Saturday, May 12, 2007

To the UK and Back

A fleeting trip to the UK and I'm back already, filled of course with guilt at the coursework I've not been doing, daughter I've not seen, etc.

I've mentioned before that I thoroughly enjoyed reading the book 'Watching the English' by Kate Fox. Whilst I'm still fairly hopeless at social interactions, I now understand myself a lot more and that does give you an element of control, if you want it.

One conversation I had on the plane with a fellow brit went like this. I sat down at the bar (yes, OK, it was Virgin Atlantic's superb Upper Class service - once you've had your first Deep Vein Thrombosis you won't want to fly any other way) next to two guys who were clearly colleagues and were talking openly about their company, a certain car manufacturer. After a while, the guy furthest from me returned to his seat leaving me sitting next to the other guy.

As you might expect (if you're British) a period of silence ensued. Running through obvious topic lists (we're on a plane - there is no weather) drew a blank. Talking about the motor industry would appear rude as it would be obvious I'd been listening to their conversation - although the fact that we were the only three passengers at the bar which only seats three people would seem to make it fairly obvious that I couldn't have avoided hearing but, even so, it took the intervention of a member of cabin crew to open the door to conversation.

The interaction that followed was indeed to the letter of the book. He explained that he worked for "A car company" despite the fact that I already knew which one from the earlier conversation and, 20 minutes later when turbulence ended the conversation, the name of said company had only just been revealed to me. After 20 minutes of conversation, I knew his employer and he knew I lived in Hangzhou and worked in IT. I'm pretty sure that was it. As the book says, it is actually fairly common to assume that exchanging names is far too personal for a first conversation like this. I certainly wasn't ready for it.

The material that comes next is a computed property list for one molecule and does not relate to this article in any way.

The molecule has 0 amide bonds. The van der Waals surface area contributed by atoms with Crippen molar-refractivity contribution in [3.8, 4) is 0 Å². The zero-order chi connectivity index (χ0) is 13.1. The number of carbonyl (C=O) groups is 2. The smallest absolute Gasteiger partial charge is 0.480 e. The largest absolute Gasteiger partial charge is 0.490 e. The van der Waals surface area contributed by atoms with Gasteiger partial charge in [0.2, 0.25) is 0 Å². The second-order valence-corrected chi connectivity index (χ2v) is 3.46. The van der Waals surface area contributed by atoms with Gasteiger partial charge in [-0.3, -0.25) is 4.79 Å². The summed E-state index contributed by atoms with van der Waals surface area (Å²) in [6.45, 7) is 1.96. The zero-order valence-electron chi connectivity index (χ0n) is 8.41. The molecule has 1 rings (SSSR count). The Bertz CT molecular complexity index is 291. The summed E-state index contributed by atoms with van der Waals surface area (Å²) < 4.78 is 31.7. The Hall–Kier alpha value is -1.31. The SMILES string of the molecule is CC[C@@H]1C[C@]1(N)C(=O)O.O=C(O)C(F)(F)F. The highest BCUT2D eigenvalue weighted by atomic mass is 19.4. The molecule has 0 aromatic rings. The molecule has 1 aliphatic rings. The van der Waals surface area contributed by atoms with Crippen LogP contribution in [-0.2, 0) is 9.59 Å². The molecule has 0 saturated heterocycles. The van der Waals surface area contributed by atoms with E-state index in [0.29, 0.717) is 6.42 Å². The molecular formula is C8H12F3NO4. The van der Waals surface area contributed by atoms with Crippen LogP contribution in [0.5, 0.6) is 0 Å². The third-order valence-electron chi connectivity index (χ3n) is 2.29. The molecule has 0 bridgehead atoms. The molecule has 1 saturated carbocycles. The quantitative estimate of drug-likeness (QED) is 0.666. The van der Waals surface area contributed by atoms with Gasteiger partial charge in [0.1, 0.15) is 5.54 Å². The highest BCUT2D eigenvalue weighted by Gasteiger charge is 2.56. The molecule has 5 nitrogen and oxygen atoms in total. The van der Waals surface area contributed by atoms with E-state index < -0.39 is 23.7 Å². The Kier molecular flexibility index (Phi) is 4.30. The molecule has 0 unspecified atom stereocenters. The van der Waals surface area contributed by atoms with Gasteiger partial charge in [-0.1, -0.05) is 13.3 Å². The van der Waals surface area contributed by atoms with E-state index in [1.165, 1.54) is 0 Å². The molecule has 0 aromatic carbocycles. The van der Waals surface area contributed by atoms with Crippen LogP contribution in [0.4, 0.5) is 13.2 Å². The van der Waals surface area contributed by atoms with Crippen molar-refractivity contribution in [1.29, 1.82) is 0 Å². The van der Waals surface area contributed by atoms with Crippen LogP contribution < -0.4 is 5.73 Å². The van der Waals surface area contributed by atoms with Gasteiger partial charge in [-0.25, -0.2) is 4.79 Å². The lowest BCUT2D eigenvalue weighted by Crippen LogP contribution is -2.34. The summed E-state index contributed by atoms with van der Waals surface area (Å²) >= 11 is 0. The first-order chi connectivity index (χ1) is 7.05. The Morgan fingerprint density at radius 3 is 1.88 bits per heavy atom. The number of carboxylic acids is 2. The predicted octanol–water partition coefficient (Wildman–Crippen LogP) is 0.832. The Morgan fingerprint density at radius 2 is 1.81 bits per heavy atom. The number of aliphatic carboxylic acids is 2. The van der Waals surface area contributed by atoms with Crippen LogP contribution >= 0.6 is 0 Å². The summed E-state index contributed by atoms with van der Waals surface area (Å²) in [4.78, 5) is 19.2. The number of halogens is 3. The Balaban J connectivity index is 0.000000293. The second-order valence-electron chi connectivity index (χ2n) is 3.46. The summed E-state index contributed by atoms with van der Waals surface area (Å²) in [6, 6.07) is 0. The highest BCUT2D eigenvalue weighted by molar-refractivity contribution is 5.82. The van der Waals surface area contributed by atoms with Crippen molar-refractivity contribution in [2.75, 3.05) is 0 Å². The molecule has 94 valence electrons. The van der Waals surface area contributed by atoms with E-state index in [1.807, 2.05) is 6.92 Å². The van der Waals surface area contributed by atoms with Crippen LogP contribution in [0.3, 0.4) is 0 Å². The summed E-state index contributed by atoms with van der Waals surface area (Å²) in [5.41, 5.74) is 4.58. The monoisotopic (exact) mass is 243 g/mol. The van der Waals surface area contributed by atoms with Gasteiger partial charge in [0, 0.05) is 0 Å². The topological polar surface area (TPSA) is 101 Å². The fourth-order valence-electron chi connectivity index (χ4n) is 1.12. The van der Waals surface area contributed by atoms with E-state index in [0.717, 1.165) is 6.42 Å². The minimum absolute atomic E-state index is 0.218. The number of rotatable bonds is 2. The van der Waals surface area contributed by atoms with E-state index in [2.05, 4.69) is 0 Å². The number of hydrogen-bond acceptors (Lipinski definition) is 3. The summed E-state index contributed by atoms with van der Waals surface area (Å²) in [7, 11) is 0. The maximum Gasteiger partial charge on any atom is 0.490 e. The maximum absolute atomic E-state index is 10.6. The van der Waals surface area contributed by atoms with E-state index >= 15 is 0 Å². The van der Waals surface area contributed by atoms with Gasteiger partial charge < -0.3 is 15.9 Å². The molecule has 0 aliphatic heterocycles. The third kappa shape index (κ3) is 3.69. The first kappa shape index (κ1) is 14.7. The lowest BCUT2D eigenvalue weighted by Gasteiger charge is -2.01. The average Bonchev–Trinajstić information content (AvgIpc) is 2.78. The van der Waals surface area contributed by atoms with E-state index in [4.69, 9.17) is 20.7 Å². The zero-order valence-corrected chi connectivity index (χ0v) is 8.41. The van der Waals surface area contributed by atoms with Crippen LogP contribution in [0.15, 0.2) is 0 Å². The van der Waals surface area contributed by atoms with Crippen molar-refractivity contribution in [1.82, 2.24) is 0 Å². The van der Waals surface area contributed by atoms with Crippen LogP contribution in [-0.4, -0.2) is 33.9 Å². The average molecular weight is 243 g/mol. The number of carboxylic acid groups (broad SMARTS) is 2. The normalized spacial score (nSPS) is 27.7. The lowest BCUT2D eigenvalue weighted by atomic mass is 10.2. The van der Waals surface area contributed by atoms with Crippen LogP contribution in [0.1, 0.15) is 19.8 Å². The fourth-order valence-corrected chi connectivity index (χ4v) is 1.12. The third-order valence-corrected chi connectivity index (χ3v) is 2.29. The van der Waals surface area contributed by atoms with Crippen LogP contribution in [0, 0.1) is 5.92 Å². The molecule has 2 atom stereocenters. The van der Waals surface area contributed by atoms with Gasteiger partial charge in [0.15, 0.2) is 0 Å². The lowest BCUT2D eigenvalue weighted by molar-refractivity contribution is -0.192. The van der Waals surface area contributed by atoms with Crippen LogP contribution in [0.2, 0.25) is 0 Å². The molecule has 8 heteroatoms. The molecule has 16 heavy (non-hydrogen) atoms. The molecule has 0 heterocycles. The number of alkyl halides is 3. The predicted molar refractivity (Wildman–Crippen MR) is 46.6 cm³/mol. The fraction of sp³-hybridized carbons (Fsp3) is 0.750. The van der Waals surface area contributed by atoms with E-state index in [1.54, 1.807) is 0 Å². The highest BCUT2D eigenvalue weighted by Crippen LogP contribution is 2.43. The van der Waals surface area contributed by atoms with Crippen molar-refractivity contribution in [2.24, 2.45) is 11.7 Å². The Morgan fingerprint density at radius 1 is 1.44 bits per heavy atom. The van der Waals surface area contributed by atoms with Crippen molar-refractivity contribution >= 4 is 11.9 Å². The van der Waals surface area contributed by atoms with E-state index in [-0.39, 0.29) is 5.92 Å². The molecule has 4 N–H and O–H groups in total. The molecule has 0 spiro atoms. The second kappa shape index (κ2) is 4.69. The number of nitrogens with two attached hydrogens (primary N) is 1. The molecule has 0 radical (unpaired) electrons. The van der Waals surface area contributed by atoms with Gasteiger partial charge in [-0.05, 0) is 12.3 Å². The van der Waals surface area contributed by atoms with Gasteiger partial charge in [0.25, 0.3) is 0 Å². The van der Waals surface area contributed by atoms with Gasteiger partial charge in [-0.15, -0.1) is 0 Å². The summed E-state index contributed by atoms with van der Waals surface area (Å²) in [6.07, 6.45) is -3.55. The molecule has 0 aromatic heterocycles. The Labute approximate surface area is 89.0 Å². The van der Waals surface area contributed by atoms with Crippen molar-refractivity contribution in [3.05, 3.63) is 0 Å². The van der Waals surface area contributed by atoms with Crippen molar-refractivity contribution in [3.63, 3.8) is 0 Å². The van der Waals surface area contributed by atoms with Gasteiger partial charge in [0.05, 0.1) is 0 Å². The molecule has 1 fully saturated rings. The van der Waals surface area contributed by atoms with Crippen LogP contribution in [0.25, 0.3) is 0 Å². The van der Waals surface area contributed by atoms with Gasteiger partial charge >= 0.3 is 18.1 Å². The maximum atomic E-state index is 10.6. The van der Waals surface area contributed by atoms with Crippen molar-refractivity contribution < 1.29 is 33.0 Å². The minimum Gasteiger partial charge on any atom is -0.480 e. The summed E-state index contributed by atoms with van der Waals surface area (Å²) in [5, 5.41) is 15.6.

No wonder Americans think Brits are standoffish and Brits think Americans are (I can't narrow it down to a single adjective). I've been in the States and in many a social setting been faced with this sort of interraction:

Stranger: Hi, I'm Bob!
Me: Er, hello

I don't know who the hell Bob is, and I certainly don't want someone like that stalking me so my natural reaction is to recoil and adopt a defensive position.

No wonder I find it so hard to give presentations. Simply standing up in front of people is like giving away part of your soul.


NewsElephant said...

Even within the introverted, British IT community, you might be described as stand-offish.

I used to think that I was cold and heartless when American colleagues (who I'd only ever spoken to on the phone) would surprise me by beginning a conversation by asking how I was - to which the answer is always OK, no matter how ill you are or what terrible trauma has just befallen you.

However, now that people from London have also taken to enquiring after my well-being, I recognise the insincerity of it - because I can be fairly sure that THEY don't care if I live or die.

DB said...

You are cold and heartless. There is a large element of determining the colour naming convention for pots and other containers used for heating water in your comments.

Replying that you're OK is of course very British - my German teacher (who was a German) once warned the class never to make the mistake of asking Germans that simple question unless you wanted to hear about their recent trip to the doctors, the consistency of their stool and review their current medications. So it's not all bad being British...

basil said...

As Picasso would say, spheroids!

NewsElephant said...

Curiously, I've never thought of responding to the enquiry "How are you?" with the reply "cold and heartless"; but I shall consider it an option from now on...

DB said...

Basil - You are one of those people that seem to decry reserved British behaviour by taking it to the opposite extreme so I'm not surprised you object.

Nelly - try it. It might be a new beginning for you.

basil said...

only the objectional object!